Why do gas engineers need to carry out a tightness test?
When does an engineer need to perform a gas tightness test?
Let’s explore the basics of this essential gas service safety check:
Gas tightness testing is a simple but important process that helps to ensure the safety of industrial and commercial gas pipework and installations.
They can occur regularly (between 1-5 years) or annually as part of a larger gas safety check.
The Gas Safety (Installation and Use) Regulations 1998 clarify that business owners are responsible for ensuring that any gas installation located on their premises is safe to use. Carrying out regular testing helps to ensure that a customer’s equipment is safe and in the correct working condition.
Use the links below to navigate and discover more about gas tightness testing, as regulated by industry standards IGE/UP/1:2003 with 2004 amendments & IGE/UP/1A: 2003.
Gas tightness testing, also called gas leak detection, is a procedure carried out by a qualified gas engineer. These tests are performed on gas meters by an engineer to determine if gas is flowing correctly and at the appropriate pressure levels.
These tests help engineers to determine whether industrial or commercial gas pipework and installations are safe to use. Regular testing can also highlight appliance wear and tear.
During a gas tightness test, which typically takes just a couple of minutes to perform, the gas engineer will survey the gas installation and check for any obvious faults or gas leaks. These checks will help them to identify any subtle issues that could suggest an installation will need to be repaired.
A tightness test is a useful act of preventative maintenance and can minimise the risks of more serious problems developing.
Why do you need Gas Tightness Testing?
The Gas Safety (Installation and Use) Regulations 1998 state that business owners are responsible for the safe maintenance of any gas installation located on their premises:
It shall be the duty of every employer or self-employed person to ensure that any gas appliance or installation pipe work installed at any place of work under his control is maintained in a safe condition so as to prevent the risk of injury to any person.
The Institute of Gas Engineers & Managers recommends that pipe systems and appliances should be regularly inspected. This means that gas tightness testing should become a frequent occurrence for every company’s (or homeowner’s) health and safety.
After all, regular checks make it more likely that a problem will be discovered, fixed, and so prevent hazardous issues from occurring.
Failure to ensure the safety of a gas installation can leave business owners open to significant costs and liabilities. It’s not just wallets or reputations that are at risk, but human lives and personal livelihoods, too.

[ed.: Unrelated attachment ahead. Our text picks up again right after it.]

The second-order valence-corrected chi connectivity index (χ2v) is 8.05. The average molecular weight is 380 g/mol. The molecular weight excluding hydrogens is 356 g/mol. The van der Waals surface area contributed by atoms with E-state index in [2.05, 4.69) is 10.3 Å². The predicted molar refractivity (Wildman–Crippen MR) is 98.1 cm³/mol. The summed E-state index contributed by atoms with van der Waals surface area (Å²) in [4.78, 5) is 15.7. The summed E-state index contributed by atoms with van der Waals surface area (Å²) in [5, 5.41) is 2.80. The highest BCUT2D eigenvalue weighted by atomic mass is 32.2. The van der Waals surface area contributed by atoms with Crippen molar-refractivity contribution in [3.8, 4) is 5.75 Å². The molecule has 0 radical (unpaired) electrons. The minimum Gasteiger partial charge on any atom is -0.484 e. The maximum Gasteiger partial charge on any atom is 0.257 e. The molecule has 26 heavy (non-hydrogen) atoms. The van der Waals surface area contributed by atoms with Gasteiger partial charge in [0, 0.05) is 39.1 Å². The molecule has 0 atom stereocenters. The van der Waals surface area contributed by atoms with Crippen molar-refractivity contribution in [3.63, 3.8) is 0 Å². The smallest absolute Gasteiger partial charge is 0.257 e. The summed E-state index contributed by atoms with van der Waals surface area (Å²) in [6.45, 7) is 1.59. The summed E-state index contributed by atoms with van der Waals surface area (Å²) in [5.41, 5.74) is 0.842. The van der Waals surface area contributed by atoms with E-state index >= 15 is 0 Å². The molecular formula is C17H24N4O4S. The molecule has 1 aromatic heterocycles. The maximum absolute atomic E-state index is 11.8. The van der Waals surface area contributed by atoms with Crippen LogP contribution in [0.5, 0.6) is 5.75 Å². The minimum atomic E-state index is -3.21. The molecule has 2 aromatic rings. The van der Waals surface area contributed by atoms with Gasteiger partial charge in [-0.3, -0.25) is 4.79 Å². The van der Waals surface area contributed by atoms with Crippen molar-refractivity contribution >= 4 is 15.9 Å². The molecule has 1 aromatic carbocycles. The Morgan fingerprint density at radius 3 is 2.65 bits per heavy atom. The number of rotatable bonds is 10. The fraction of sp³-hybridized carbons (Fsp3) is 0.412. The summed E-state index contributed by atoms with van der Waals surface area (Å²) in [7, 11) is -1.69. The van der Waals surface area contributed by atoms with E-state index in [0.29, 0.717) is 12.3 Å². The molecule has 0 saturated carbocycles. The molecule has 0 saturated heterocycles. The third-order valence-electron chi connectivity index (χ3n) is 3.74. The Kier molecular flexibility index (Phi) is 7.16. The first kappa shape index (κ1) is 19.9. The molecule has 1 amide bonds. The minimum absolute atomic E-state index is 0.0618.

What happens during Tightness Test?
It’s important to note again that a gas tightness test should only be carried out by a qualified engineer. These checks must never fail to meet the highest industry standards.
To prepare for the test, the engineer should survey the installation to detect any obvious faults. This process involves a detailed examination of the appliance and installation to inspect the integrity of the installation.
The engineer will then check for gas leaks and determine the appropriate pressure levels to ensure the system’s proper operating pressure. This begins with a Let By Test to see if there’s a leak whilst the main gas valve is closed. This is followed by the main Tightness Test itself.
The pressure tests involve monitoring gas pressure, with the engineer noting any significant drops or gains. Using a manometer (a pressure gauge), they’ll check for gas leaks and calculate the leak rate if one exists.
If the pressure exceeds permitted levels, the appliance owner should be notified and action taken to fix them. These checks can include (but are not limited to) that:
the ESV (Emergency Control Valve) is in the correct position
there is a clear emergency contact number on the installation (this is a legal requirement) and safety labels are present
the main appliance and gas piping are all securely fixed in place
Engineers will need to perform a follow-up check upon completion of the initial test and assessments. Once this is done and the asset is confirmed as safe, they can include the tightness test as part of a wider gas safety check and issue a gas safety inspection certificate.
This document is proof that the appliance and pipework meet acceptable safety standards. It also shows that the owner is compliant with their legal obligations.
When should a Tightness Test be carried out?
A gas tightness test can be carried out for different reasons, depending on the circumstances of either the residential or commercial property.
With no changes at the property (i.e. someone’s home) a tightness test alone isn’t necessarily required annually. However, if a homeowner is selling their property, or if new owners are moving into a commercial building, then a tightness test will be required.
Gas safety checks themselves, however, are a legal annual requirement (every twelve months). Considering that a tightness test is a short and routine form of inspection (taking just 2 minutes for an experienced engineer), it’s good practice to always perform a tightness test as part of the overall gas safety check.